1st Marines is a brigade-sized force of about 3 thousand men and the other units are of the same size, all part of the First Marine Division. Chester's exposition above reveals a great deal about the nature of the conflict the US is facing in Iraq. The deployments suggest that Syria is the operational rear of the insurgents in the Sunni Triangle, which is why 7th Marines has been positioned to interdict the infiltration flow. The infiltration trickle finds its way to various sumps, or collection areas, where they are concentrated, tasked and launched out on attacks. Ramadi and Fallujah are probably typical of these. As Chester pointed out, they serve as command and control and probably training bases.

1st Marines will be supported by attachments, such as a logistics group and both aerial and artillery fires. The Iraqi component may consist of a slightly smaller force. The possible ground force deployed against Fallujah will be on the order of 5,000 men of whom about 3 thousand will be American. A glance at a large scale map (courtesy of Global Security) will give the reader a feel for the terrain.

The enemy has attempted a spoiling attack on a convoy of Marines, possibly a support unit, was hit as it made its way to Fallujah's outskirts today. Eight Marines were killed and the Iraqi troops accompanying them returned fire which may have killed 14 civilians in vehicles on the highway. The pre-battle maneuver may have started in earnest.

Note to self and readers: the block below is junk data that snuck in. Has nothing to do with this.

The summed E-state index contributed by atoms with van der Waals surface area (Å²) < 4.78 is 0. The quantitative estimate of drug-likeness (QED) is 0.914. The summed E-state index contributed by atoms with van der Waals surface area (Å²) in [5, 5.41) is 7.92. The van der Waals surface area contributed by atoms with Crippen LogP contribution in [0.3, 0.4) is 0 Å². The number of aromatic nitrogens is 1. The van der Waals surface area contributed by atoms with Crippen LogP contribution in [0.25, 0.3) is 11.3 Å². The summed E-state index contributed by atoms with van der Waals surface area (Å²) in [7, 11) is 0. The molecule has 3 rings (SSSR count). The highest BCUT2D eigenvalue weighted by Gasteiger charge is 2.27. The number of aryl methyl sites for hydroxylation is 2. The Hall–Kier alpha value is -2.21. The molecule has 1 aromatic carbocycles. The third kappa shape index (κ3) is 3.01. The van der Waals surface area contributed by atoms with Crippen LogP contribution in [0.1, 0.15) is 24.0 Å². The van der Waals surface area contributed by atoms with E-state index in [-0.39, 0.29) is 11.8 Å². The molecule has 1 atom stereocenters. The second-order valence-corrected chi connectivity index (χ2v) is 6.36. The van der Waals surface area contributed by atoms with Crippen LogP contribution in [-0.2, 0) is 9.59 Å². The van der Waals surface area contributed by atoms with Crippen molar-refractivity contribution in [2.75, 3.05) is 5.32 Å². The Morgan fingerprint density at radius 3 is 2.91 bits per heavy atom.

On Saturday, insurgents fired mortars at Marine positions outside Fallujah. U.S. troops responded with "the strongest artillery barrage in recent weeks," according to Marine spokesman 1st Lt. Lyle Gilbert. Later in the afternoon, a Marine Harrier jet bombed a guerrilla mortar position inside Fallujah, then strafed it with machine-gun fire, Gilbert said. He had no reports of insurgent casualties. Crowds of Iraqis peered skyward as a pair of warplanes circled over the rebel-held city, where large explosions rumbled Saturday afternoon. Insurgents fired rockets and mortars toward U.S. Marine positions.